Medicinal compounds mentioned in connection with the treatment of Raktatisara (blood-dysentery) may be as well employed with advantage in the present instance. A piece of sugar-cane devoid of its skin and crushed should be kept immersed in cold water contained in a new earthen pitcher. The picther with its lid off should be kept in an open place for a night. Its contents duly strained in the morning should be given with powdered Utpala and honey to a patient suffering from Rakta-pitta. A cold infusion of Jambu, Amra and Arjuna should be taken with honey. As an alternative, the expressed juice of Udumbara fruit should be taken (with honey). 16—A.

The best six Yogas:—

A paste (Kalka) of Trapusi -roots in combination with honey and washings of rice or two Tolas of the pasted Yashti-madhu should be taken (with the same vehicles). A compound consisting of Chandana, Yashti-madhu, and Rodhra taken in equal parts or Karanja- seeds made into a paste with sugar and honey should be similarly used In a similar way, the pith of Ingudi together with Yashti-madhu should be taken. As an alternative, salt (Saindhava) and Karanja- seeds turned into a paste with curd-cream should be taken lukeworm for three days in succession by a person suffering from an attack of Rakta-pitta. The six preceding medicinal compounds act as excellent cures for the disease under discussion. 16.

Pathya should be employed as an errhine after the manner of Avapida-Nasya in the event of the blood passing through the nostrils. In case of excessive hemorrhage (in the disease) the patient should drink blood in combination with honey, or eat a goat’s raw liver with the bile. 17.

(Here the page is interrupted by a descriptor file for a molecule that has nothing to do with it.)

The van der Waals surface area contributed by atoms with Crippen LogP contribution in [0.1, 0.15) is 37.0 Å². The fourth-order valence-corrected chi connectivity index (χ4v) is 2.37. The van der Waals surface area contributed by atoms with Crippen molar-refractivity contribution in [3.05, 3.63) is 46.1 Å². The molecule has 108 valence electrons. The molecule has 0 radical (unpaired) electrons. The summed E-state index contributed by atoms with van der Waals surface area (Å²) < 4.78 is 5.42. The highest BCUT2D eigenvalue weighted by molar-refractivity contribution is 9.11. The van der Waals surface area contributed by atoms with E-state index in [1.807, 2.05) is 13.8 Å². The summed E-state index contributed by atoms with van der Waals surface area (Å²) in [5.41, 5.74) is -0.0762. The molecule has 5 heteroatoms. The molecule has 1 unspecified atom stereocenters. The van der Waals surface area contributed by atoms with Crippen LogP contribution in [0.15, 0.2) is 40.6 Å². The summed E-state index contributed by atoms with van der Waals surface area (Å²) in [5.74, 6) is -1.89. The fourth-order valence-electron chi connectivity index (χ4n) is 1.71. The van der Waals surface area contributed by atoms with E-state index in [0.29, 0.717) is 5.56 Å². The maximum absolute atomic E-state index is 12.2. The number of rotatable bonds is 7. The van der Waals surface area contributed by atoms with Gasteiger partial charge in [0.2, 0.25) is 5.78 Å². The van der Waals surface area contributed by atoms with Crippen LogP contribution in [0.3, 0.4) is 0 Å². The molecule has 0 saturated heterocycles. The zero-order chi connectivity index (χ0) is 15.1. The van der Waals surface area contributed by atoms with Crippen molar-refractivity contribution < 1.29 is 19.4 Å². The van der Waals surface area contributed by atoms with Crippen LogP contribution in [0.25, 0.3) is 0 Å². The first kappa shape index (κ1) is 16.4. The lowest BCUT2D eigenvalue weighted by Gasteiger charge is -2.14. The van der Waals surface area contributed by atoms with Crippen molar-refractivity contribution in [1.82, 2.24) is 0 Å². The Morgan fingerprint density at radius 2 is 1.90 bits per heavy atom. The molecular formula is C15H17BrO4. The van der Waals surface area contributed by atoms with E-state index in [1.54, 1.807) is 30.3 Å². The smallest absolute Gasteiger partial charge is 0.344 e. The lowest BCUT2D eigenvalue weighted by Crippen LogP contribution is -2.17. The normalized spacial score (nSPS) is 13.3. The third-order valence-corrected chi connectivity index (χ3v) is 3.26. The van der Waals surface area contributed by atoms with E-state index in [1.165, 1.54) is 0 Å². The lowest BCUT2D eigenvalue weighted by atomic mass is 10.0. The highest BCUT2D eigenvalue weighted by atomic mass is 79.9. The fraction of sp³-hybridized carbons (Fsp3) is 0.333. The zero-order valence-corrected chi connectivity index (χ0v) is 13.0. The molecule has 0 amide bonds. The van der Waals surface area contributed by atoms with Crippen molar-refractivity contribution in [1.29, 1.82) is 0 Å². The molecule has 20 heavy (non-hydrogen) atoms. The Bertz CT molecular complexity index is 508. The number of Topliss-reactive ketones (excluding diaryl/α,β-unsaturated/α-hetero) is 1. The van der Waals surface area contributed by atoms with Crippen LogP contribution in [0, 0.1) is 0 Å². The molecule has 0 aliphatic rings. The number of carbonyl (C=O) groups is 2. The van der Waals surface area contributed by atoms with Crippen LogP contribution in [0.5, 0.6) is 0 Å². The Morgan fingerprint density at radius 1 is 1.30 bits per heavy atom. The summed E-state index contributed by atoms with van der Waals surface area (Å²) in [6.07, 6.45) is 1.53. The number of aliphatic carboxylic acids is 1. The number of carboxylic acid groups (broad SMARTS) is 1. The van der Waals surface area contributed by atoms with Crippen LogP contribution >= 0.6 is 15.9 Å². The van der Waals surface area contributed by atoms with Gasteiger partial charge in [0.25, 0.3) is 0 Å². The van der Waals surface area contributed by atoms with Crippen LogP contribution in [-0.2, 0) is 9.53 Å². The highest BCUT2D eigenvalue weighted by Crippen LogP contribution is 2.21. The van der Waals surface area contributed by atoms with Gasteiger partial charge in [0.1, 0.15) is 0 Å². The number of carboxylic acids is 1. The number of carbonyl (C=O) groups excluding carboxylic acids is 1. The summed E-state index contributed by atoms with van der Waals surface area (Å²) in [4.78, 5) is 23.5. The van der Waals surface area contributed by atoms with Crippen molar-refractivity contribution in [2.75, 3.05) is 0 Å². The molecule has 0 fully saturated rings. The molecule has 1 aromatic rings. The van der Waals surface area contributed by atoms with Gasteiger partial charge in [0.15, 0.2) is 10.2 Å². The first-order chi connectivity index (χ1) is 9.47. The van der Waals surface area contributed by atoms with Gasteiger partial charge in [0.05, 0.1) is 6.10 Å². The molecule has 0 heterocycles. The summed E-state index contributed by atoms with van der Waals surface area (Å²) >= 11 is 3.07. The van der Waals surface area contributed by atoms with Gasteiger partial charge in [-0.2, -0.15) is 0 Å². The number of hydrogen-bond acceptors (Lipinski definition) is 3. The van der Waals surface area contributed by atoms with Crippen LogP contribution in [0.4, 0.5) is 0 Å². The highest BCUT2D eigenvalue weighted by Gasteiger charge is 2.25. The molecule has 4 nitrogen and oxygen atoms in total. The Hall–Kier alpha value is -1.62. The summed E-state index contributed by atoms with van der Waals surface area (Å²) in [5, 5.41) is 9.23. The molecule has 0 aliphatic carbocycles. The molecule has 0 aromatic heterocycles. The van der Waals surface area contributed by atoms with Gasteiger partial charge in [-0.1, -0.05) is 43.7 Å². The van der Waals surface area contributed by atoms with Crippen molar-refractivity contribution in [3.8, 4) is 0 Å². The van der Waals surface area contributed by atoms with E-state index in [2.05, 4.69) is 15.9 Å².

Clarified butter duly cooked with the admixture of an adequate quantity of the expressed juice of (the bark of) Palasha trees should be taken, when cool, in combination with honey, or clarified butter prepared by churning the milk duly cooked with the expressed juice of (the bark of) the Vanaspati- trees (Vata, etc.) should be used with sugar. A Pala weight of each of Draksha, Ushira, Padmaka and sugar should be kept immersed in cold water during the (whole) night. This cold infusion would cure a case of Rakta-pitta. A draught of milk with an equal quantity of water is also recommended for a patient comforming to a proper regimen of diet and conduct. 18.

The watery secretion of the dung of a horse or a bull should be taken with honey and sugar. In the alternative, powders of the seeds of Vastuka or (of the roots, of Tanduliyaka -plants should be licked with honey. A lambative formed of Laja (parched paddy) and Anjanaof[5] mixed with honey, or powdered Tuga-kshiri mixed with honey and sugar should be licked. A patient suffering from an attack of Rakta-pitta should take a compound of Draksha, Tikta-rohini, Yashti-madhu and sugar with cold water, or lick a compound of pulverised Pathya, Ahinsra and Rajani with clarified butter. 19.

The compound of (blue), Utpala Saurashtra mrithika (red earth), Priyangu, Lodhara, polens of lotus and sugar mixed together and taken with honey and a decoction of Vasaka would speedily stop the emission in a virulant type of Rakta-pitta. Similarly a compound consisting of flowers of Khadira, Jambu, Arjuna, (red) Kovidara, Shiris ha, Lodhra, Asana, Shalmali and Shigru, pounded together and mixed with honey should be licked by the patient in a case of Rakta-pitta. 20—21.